The cancerous dog walks slow, leans
side to side through the empty house,
follows us to the car, hesitates, jumps in,
afraid he’ll lose his balance again.
He can’t hold his pee
and hasn’t taken food this week.
His throat bulges with tumors,
cutting off his air. All year,
he’s been dying like this,
becoming less of the dog he was.
He doesn’t want to play the foot game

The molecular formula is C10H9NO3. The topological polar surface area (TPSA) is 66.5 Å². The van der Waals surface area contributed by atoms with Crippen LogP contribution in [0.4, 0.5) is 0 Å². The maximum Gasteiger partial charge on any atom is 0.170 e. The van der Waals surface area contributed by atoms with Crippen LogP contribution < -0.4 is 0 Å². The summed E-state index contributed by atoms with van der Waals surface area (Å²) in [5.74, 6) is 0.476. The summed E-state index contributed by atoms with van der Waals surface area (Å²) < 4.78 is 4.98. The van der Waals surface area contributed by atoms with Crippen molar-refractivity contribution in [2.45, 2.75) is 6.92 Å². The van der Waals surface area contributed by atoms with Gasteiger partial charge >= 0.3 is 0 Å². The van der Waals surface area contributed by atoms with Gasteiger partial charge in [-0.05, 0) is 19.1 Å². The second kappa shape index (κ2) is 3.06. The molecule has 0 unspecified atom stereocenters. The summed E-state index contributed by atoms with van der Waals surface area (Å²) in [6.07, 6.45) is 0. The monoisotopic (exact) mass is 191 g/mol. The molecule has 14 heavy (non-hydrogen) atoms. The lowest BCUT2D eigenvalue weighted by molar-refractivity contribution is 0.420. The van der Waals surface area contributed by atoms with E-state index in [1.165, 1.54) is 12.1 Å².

or circle you for the bone. A week ago
he ran briefly in the cool evening yard.
I faked left and right. He lunged, herding.
Keeping us together was his favorite task.
Today, he’s calm in the back seat,
grateful for the ride. You said he died
with his head on your leg. Fast,
before the injection was finished. Together,
we cried. I’m just thinking of his little head,
you said. Today, the furniture’s gone,
on its way to your new home. New job,
new city, no faithful herding dog. Let’s
put a bright face on. Let’s try to say these words:
for the best; fresh start; meant to be.